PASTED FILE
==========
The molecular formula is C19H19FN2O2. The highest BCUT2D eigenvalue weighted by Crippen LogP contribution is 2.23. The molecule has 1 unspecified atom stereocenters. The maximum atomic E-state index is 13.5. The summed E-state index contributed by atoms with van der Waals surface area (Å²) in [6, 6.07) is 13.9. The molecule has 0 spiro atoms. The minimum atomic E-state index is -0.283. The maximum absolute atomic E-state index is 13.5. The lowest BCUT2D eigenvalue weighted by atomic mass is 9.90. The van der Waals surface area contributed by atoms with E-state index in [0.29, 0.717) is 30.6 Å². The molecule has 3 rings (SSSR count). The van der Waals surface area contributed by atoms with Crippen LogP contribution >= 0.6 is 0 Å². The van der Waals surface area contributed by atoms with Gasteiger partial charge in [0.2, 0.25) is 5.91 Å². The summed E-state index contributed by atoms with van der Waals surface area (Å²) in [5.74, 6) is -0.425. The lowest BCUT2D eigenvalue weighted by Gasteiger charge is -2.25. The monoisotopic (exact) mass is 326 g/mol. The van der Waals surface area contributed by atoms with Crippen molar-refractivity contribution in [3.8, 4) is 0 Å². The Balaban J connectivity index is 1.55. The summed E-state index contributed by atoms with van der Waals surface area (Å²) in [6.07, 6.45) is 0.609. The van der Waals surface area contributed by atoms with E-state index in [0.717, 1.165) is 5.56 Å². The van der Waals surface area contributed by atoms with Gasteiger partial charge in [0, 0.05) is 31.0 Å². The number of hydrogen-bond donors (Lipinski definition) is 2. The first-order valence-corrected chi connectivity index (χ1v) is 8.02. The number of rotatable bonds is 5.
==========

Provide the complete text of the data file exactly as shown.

The molecular formula is C19H19FN2O2. The highest BCUT2D eigenvalue weighted by Crippen LogP contribution is 2.23. The molecule has 1 unspecified atom stereocenters. The maximum atomic E-state index is 13.5. The summed E-state index contributed by atoms with van der Waals surface area (Å²) in [6, 6.07) is 13.9. The molecule has 0 spiro atoms. The minimum atomic E-state index is -0.283. The maximum absolute atomic E-state index is 13.5. The lowest BCUT2D eigenvalue weighted by atomic mass is 9.90. The van der Waals surface area contributed by atoms with E-state index in [0.29, 0.717) is 30.6 Å². The molecule has 3 rings (SSSR count). The van der Waals surface area contributed by atoms with Crippen LogP contribution >= 0.6 is 0 Å². The van der Waals surface area contributed by atoms with Gasteiger partial charge in [0.2, 0.25) is 5.91 Å². The summed E-state index contributed by atoms with van der Waals surface area (Å²) in [5.74, 6) is -0.425. The lowest BCUT2D eigenvalue weighted by Gasteiger charge is -2.25. The monoisotopic (exact) mass is 326 g/mol. The van der Waals surface area contributed by atoms with Crippen molar-refractivity contribution in [3.8, 4) is 0 Å². The Balaban J connectivity index is 1.55. The summed E-state index contributed by atoms with van der Waals surface area (Å²) in [6.07, 6.45) is 0.609. The van der Waals surface area contributed by atoms with E-state index in [0.717, 1.165) is 5.56 Å². The van der Waals surface area contributed by atoms with Gasteiger partial charge in [0, 0.05) is 31.0 Å². The number of hydrogen-bond donors (Lipinski definition) is 2. The first-order valence-corrected chi connectivity index (χ1v) is 8.02. The number of rotatable bonds is 5.